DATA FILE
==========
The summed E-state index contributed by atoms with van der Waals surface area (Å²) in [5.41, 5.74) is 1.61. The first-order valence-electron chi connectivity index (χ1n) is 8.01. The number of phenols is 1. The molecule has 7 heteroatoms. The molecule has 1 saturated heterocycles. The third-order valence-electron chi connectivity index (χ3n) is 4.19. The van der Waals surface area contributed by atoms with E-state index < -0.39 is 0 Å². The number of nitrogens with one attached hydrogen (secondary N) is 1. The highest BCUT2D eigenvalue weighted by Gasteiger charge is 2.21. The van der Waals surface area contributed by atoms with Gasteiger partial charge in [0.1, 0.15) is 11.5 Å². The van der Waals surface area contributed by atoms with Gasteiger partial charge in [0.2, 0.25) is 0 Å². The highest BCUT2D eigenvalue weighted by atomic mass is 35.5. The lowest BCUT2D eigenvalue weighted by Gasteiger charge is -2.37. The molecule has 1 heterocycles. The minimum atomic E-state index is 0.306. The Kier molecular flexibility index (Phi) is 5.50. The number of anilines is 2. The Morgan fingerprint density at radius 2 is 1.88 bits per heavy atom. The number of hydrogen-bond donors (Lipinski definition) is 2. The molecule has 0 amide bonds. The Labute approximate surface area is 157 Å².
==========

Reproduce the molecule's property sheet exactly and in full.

The summed E-state index contributed by atoms with van der Waals surface area (Å²) in [5.41, 5.74) is 1.61. The first-order valence-electron chi connectivity index (χ1n) is 8.01. The number of phenols is 1. The molecule has 7 heteroatoms. The molecule has 1 saturated heterocycles. The third-order valence-electron chi connectivity index (χ3n) is 4.19. The van der Waals surface area contributed by atoms with E-state index < -0.39 is 0 Å². The number of nitrogens with one attached hydrogen (secondary N) is 1. The highest BCUT2D eigenvalue weighted by Gasteiger charge is 2.21. The van der Waals surface area contributed by atoms with Gasteiger partial charge in [0.1, 0.15) is 11.5 Å². The van der Waals surface area contributed by atoms with Gasteiger partial charge in [0.2, 0.25) is 0 Å². The highest BCUT2D eigenvalue weighted by atomic mass is 35.5. The lowest BCUT2D eigenvalue weighted by Gasteiger charge is -2.37. The molecule has 1 heterocycles. The minimum atomic E-state index is 0.306. The Kier molecular flexibility index (Phi) is 5.50. The number of anilines is 2. The Morgan fingerprint density at radius 2 is 1.88 bits per heavy atom. The number of hydrogen-bond donors (Lipinski definition) is 2. The molecule has 0 amide bonds. The Labute approximate surface area is 157 Å².